When the offspring were about ages six to eight years old, it was decided by Random Mother that they should start with music lessons because of the raw sponge moment of their brains. And so began the process of looking for a piano, a tuner, and a teacher. At this time, Random Mother was often swirling amongst the unharnessed energy of two boys. As soon as the car door opened, a wriggling cluster of energy careened into a piano store with thirteen X 97 white shining keys to touch and funny outrigger pedal paws on the bottoms. Usually, very crusty, starchy people in the piano stores with their disapproving eyes let us know how riotous and impossible we were becoming and sent us away. Until .... we found the Piano Man who would let us touch anything and everything in the shop, including insides. A Ukranian immigrant, named Oleg, who had raised four sons, he understood our chaos and laughed. One day, he turned on two or three player pianos at the same time for us. And laughed.
The video below is a shortened impromptu interview with the man. It doesn't do justice to the feel of the door, the look of the shop or ceiling. Dozens of upended piano guts at every angle and every shade of wood finish and every level of decay and beautification.Rags and cans and tools all about the patient someday-to-be-restored instrument characters. Old quality brands with faded gold lettering embedded in the wood. Having a small house, we ended up with a "mini piano" made for apartments in New York City in the 1930's. For delivery, The Piano Man, who is about five feet two, arrived with his son in a sturdy coffee ice cream colored 1980's van. They pushed the instrument uphill and up three steps and around a tight corner. Strong nimble hands sent slices of music vibrating through the floorboards of our home.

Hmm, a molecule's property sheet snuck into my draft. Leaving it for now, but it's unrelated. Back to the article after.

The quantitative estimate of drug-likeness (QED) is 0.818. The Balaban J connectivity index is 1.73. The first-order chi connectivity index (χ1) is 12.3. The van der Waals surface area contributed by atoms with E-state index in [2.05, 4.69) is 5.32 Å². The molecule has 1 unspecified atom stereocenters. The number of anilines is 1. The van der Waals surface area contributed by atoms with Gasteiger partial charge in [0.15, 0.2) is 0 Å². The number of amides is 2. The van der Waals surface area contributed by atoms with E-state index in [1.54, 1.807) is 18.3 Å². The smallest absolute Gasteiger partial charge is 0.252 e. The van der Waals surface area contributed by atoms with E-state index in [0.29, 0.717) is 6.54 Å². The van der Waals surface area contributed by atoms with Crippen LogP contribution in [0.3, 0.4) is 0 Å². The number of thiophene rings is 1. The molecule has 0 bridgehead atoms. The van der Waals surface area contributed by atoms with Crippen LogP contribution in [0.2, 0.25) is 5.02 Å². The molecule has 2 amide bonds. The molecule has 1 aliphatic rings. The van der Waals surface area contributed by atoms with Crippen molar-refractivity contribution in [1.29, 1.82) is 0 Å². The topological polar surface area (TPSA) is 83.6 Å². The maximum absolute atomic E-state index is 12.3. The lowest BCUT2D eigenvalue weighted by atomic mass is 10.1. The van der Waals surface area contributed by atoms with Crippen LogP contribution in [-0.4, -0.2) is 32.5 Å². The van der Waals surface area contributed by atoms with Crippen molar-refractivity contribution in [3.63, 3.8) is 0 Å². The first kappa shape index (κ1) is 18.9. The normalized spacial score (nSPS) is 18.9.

The first piano teacher was a giant willowy woman with pointy thoughts that did not inspire. Nonetheless, in the third week, our eldest learned Ode to Joy and exploded the theme into a set of jazzish variations. The the second piano teacher farted frequently. The youngest offspring and I nearly had hernias and a beet red face contest while trying not to laugh audibly in the waiting area. One day during the piano lesson, the eldest saw out the window of the teacher's house a boy with longish hair cruise by on a skateboard. That was the beginning of the end of studying piano. But then came the guitar: http://www.population5.com
Artistic Thought of the Day: "THE SOONER YOU MAKE YOUR FIRST FIVE THOUSAND MISTAKES, THE SOONER YOU WILL BE ABLE TO CORRECT THEM" from Kimon Nicolaides, The Natural Way to Draw